$20,000 (€15,625) Reward on Head of Dolphin Killers, Courtesy of Captain Paul Watson

The Captain is offering the money out of his own funds, wants the dolphin killers arrested

Only yesterday, Sea Shepherd's Captain Paul Watson made it public news that he was willing to offer $20,000 (€15,625) out of his out funds to whomever helped bring one or more dolphin killers to justice.

As reported towards the end of September, the dolphins living off the coast of the US are ever more frequently being stabbed or shot at.

For the time being, local authorities are not even sure whether these killings are carried out by just one individual, or if they are dealing with a group of people who, for one reason or another, cannot stand to have dolphins around.

“I regard the killing of a dolphin as murder, and what we appear to have on the Gold Coast is a dolphin serial killer. I want this sadistic killer stopped, and I have set aside $20,000 of my own savings to be paid out to any person who delivers the evidence to find and convict this person or persons,” Captain Paul Watson said.

Furthermore, “Any person coming forward with evidence may remain anonymous and can communicate with NOAA, NMFS, or Gulf Coast law enforcement officials with this information.”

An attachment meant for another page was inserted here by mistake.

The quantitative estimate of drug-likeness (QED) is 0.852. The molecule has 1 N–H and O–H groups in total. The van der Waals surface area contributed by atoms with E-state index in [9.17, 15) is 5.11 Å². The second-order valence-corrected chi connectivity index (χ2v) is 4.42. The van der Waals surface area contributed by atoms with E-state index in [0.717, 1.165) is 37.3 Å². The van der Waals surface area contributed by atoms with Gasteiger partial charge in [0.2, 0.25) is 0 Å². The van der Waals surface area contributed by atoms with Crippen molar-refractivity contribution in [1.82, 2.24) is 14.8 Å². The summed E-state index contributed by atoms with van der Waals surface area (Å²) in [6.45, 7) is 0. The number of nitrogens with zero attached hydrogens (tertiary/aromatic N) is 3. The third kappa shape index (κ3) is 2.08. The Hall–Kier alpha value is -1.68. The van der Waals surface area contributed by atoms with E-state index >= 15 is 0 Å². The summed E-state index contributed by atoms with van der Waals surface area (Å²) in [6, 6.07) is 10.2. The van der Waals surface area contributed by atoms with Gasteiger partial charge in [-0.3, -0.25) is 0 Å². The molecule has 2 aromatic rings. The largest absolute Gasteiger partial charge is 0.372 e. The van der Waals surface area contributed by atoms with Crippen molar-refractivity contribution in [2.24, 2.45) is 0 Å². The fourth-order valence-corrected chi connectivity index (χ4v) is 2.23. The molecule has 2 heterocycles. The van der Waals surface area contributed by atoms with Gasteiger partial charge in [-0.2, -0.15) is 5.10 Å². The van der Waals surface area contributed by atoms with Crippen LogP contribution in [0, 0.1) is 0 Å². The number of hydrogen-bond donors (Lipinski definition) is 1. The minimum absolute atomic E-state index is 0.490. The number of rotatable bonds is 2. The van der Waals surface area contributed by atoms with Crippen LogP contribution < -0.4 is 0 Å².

According to the official website for green-oriented organization Sea Shepherd, some of the dolphins that showed up in Mississippi, Louisiana and Alabama also displayed signs of mutilation. Thus, some of them were missing their jaws and their fins.

Rumor has it that local fishermen and boat captains might be the ones responsible for these killings, given the fact that these marine mammals tend to snack on the bait they use in order to catch fish, and therefore interfere with their working agenda.

As well as this, it is possible that local fishermen see the dolphins as their competition and want to make sure there are not many of them around to steal their fish.

Meanwhile, the US National Oceanic and Atmospheric Administration is asking that whomever happens to witness any unusual interactions between dolphins and people let them know as soon as possible.

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